Food Network’s “Diners, Drive-Ins and Dives” Landed at Three Women-Owned Restaurants in Twin Cities

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By Isabel Vander Stoep / [email protected]

If Flavortown is the destination, residents of Lewis County do not have to board a plane.

“Diners, Drive-Ins and Dives,” one of Food Network’s most popular shows, came to the Twin Cities this summer to record segments with three local restaurants: Centralia’s Dick’s Brewing Company and Chehalis restaurants Mackinaw’s and Once Upon a Thyme.

The show, dubbed “Triple D” by viewers, has been on the air since 2007 and features hundreds of independent restaurants across the country. It’s hosted by Guy Fieri, an enthusiastic chef and comfort food lover known for his collection of American hot rods and funky sayings.

It’s like all of the American barbecue dads suddenly melted into one man.

And of those hundreds of places visited, production crews told Lewis County restaurateurs that they were part of a small percentage of women-owned businesses.

“The production team were very impressed that the three of us were female,” said Julie Pendleton, owner of Dick’s Brewing Company. “So having three of us at one time was so cool. October is National Women’s Small Business Month, so it’s fitting that the episodes featuring the Centralia and Chehalis joints ended this Friday, October 15, with the Once Upon a Thyme lunch.

The appearance of Dick’s Brewing Company aired on September 17 and Mackinaw’s appearance on October 1.

While selecting restaurants, Fieri told Once Upon a Thyme owner Joy Templeton that showrunners look for restaurants in the area and narrow the list down to 14, of which Fieri picks the bottom three.

Templeton and Mackinaw owner Laurel Khan was in front of the camera, it was natural. Pendleton struggled to adjust to the idea of ​​being seen on national television, but quickly recovered when she was with Fieri, who all three owners said was a pleasure to work with.

“I think the whole experience has been great. … Guy was awesome. Really fun to work with, ”she said. “I was a nervous wreck until this morning, but once they’re here you just have to let it go.”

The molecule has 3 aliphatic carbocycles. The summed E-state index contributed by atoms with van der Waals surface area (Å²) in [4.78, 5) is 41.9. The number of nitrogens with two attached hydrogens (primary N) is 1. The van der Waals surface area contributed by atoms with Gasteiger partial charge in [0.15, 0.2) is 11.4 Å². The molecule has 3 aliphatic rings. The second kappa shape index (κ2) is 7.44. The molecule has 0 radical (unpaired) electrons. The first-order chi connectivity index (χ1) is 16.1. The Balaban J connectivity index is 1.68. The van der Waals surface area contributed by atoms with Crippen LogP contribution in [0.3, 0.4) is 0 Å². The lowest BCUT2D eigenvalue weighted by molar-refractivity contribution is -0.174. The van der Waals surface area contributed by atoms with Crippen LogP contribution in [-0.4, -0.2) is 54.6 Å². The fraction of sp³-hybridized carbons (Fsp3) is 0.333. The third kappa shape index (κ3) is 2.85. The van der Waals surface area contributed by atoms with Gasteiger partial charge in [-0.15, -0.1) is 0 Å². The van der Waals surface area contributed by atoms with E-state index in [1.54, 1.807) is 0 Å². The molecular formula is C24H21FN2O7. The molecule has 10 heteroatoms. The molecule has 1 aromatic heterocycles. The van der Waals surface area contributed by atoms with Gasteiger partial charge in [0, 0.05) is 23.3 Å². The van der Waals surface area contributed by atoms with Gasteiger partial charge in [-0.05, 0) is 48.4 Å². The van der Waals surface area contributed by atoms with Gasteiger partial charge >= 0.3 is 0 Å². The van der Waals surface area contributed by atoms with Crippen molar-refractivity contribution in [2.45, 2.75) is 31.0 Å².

For all the hours spent filming, only a few minutes are part of the series, and Fieri is only present for a few hours.

The whole process takes a lot of energy, time and money for businesses that have to shut down for filming days. But the exposure gained through a Triple D appearance has lasting effects. Templeton said producers encouraged her to advertise as a business “as seen on the Food Network” and prepare for a surge in sales.

“He comes in, you meet him and you say a few things and then you drive off. I mean, he was doing three in one day, so it’s like you walk in and get down to business, ”Templeton said.

Fieri meets with business owners on camera to make their first meeting as authentic as possible, Khan said.

Watching her episode, she felt it was an authentic representation of her experience, which she said made her list of the 10 funniest days of her life.

“Basically we’re just showcasing ourselves, and he’s interested (and) so passionate about the restaurant business, especially family-owned. So this was basically the time for us to put ourselves on a pedestal and show what we’re doing, ”said Khan.

The three restaurateurs agreed this was a unique opportunity to show the passion and hard work of their lives.

“What I do is a labor of love. I put my heart and soul into this business and it takes everything I have, and more, ”Templeton said. “But I just like giving people good food and making them leave happy, which is why I do it.”


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